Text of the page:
yes, there are phenomena embedded in the individual narratives. we create themes based on the data (but the way we compose the theme also depends on how extensive our background knowledge and experience is). i am teaching research this semester, and last week, i gave my students the same interview transcripts to code. it was interesting because although the different codes converge (in terms of terminologies), some students are more reflective in their themes. of course, themes can be descriptive, inferential, and semantic in general, but i have one student who has shown a more mature set of themes.
thanks for sharing your thoughts. cheers!15th January 2010 at 3:36 am #5218
hi! what area are you into? it’s good to hear that you’re into ethnography of narration. all the best for you.15th January 2010 at 10:05 am #5217Francisco VieiraParticipant
Hi, Ivie !
Thanks for your discussion. I am a little bit curious about how you conduct the analysis of the narratives. Could you tell us about the procedure that you use? Thanks, again.
Francisco Vieira15th January 2010 at 10:43 am #5216
hello. are you referring to the transcripts on divorce (see my reply to marjorie)? the thing about qualitative analysis is its flexibility (not because we researchers don’t know what we are doing) – our experimentation of coding texts and tranforming them into themes or constructs. this is just to clarify because un my study on makassar, i approached narratives in a different angle – fragmentary recollection.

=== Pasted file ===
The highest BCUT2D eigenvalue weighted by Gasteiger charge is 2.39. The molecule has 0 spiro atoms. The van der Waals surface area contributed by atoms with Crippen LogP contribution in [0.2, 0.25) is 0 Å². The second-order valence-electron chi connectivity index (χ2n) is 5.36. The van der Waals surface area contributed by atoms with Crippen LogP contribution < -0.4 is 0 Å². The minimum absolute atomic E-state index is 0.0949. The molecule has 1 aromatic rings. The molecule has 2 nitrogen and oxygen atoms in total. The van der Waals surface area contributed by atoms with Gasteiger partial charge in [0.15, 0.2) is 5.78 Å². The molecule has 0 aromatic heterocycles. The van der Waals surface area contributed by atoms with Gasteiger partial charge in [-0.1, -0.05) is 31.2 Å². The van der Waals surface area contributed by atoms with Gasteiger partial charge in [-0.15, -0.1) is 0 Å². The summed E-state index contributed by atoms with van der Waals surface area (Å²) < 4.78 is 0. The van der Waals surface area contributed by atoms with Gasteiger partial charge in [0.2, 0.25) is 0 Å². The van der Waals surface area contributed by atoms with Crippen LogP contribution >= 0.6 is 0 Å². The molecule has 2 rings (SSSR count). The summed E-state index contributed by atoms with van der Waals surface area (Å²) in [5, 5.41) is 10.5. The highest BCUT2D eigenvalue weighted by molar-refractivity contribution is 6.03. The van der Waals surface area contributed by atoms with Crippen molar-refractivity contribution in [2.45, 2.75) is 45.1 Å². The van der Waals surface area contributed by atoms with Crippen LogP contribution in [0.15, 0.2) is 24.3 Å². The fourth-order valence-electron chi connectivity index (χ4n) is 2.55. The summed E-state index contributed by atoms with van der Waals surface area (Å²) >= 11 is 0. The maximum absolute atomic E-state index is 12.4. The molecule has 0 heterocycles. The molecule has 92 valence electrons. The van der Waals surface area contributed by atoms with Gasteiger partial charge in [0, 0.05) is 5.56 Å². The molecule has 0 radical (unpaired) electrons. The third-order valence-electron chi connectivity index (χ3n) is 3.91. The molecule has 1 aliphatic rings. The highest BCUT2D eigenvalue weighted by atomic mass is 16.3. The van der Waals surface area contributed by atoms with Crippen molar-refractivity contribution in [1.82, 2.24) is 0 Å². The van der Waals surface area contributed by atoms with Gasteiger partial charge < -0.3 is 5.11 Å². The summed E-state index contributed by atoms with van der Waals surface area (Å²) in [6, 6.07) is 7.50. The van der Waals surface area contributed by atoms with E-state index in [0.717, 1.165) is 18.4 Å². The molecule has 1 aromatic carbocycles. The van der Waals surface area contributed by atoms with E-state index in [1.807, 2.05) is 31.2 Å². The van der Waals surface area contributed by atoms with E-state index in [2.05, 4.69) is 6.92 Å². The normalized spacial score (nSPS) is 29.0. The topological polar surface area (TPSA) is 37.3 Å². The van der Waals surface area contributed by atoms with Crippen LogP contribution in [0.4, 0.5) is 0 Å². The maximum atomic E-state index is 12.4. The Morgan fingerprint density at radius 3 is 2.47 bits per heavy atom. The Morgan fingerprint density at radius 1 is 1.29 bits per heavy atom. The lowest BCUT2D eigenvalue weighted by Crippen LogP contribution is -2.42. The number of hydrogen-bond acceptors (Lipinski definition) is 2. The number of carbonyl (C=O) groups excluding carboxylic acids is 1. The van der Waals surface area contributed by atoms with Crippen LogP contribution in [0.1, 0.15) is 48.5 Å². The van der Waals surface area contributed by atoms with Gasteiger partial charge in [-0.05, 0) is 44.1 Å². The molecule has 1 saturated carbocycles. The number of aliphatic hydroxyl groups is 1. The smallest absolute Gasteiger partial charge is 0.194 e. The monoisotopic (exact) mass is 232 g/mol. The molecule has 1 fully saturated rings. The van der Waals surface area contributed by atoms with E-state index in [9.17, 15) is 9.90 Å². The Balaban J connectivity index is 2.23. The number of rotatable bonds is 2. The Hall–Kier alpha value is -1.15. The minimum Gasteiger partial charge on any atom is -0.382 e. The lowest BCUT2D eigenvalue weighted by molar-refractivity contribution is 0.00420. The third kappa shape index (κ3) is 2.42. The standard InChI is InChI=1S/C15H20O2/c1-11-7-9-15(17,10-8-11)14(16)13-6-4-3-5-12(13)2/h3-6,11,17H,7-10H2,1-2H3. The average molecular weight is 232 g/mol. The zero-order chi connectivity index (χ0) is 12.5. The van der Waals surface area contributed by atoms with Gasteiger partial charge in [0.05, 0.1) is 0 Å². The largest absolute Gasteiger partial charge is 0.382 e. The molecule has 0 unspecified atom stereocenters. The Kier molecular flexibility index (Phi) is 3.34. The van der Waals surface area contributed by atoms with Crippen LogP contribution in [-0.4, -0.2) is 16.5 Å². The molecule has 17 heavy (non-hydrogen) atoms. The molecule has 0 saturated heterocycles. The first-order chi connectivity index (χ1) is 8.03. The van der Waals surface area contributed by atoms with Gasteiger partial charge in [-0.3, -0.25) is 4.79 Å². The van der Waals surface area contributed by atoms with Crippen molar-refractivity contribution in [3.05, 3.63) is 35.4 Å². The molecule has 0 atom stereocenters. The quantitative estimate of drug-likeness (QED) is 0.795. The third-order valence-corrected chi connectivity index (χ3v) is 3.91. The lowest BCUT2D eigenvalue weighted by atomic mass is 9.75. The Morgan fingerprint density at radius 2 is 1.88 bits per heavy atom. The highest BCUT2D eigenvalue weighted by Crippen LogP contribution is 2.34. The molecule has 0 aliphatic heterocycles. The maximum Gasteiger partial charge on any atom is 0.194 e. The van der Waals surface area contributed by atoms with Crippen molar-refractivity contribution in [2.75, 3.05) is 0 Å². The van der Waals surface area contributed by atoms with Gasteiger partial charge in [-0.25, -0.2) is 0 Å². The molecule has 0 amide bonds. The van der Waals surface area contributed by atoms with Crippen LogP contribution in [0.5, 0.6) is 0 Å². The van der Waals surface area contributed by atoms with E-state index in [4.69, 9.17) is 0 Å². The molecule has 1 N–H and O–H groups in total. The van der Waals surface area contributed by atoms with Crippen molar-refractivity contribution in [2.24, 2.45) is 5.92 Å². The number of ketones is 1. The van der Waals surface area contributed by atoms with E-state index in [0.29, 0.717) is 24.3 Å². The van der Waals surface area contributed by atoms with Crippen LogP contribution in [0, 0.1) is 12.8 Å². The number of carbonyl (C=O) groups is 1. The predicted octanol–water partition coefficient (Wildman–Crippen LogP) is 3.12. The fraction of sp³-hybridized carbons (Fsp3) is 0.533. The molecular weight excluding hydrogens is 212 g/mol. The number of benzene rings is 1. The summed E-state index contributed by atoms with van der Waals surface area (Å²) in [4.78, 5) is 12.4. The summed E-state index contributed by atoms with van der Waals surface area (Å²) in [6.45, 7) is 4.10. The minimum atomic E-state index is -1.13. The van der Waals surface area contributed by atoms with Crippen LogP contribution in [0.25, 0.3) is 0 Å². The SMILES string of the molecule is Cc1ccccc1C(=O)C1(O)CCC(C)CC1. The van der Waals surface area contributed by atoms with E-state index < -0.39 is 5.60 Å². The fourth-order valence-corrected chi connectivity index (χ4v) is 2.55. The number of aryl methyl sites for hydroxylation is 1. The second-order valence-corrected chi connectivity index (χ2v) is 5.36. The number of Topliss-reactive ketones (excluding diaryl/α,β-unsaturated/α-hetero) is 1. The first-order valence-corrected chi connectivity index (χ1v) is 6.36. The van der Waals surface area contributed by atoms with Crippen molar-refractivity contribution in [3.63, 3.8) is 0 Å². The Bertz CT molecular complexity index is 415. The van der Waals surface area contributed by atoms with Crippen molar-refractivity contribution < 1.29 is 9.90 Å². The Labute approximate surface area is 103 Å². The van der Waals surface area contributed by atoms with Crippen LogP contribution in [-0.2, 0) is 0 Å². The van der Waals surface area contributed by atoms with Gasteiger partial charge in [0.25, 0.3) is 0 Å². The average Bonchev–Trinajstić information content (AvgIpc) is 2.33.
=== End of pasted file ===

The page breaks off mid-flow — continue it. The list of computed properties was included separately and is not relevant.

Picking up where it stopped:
for the divorce transcripts, the procedure is very much the same as in any thick data we collect from interviews, field notes, etc.
first, we read through the typed data
second, we review the research questions and relect on what categories would capture the phenomenon (from the data) – thus reducing the codes
third, we try to connect all these codes to the researchg questions. if some are weak, we rephrase or change the codes; from these codes we write the individual narrative
fourth, we weave the individual narratives so that their experiences will be linked with phenomenon being studies/investigated
fifth, we put all these into a content grid.
if at this point we have reached the saturation point, we stopped. however, if we feel that the experiences can still be explored (say reducing the individual narratives into constructs – can be psychological, sociological, political, etc), then continue.
anyway, this is sketchy, but i hope it helps.
thanks,15th January 2010 at 6:01 pm #5215Prasenjit BiswasMember
Probably narratives resist any instrumental appropriation. The first person content of the speaker, once formulated on the basis of shareable codes and information gives rise to the problem of induced communication and meaning. Therefore one requires a complementary method of recovery of the first person voice from disciplinary rendering of voices into narratives. But every recovery needs to recreate the context of the informant, once again a reconstruction of an after-world by a researcher herself. An ethongraphy of narrative gets entrenched into these multiple layers of production and reproduction in the process of organizing itself into narratives to be available to the community of reserachers. Can anyone now tell me what is the way out?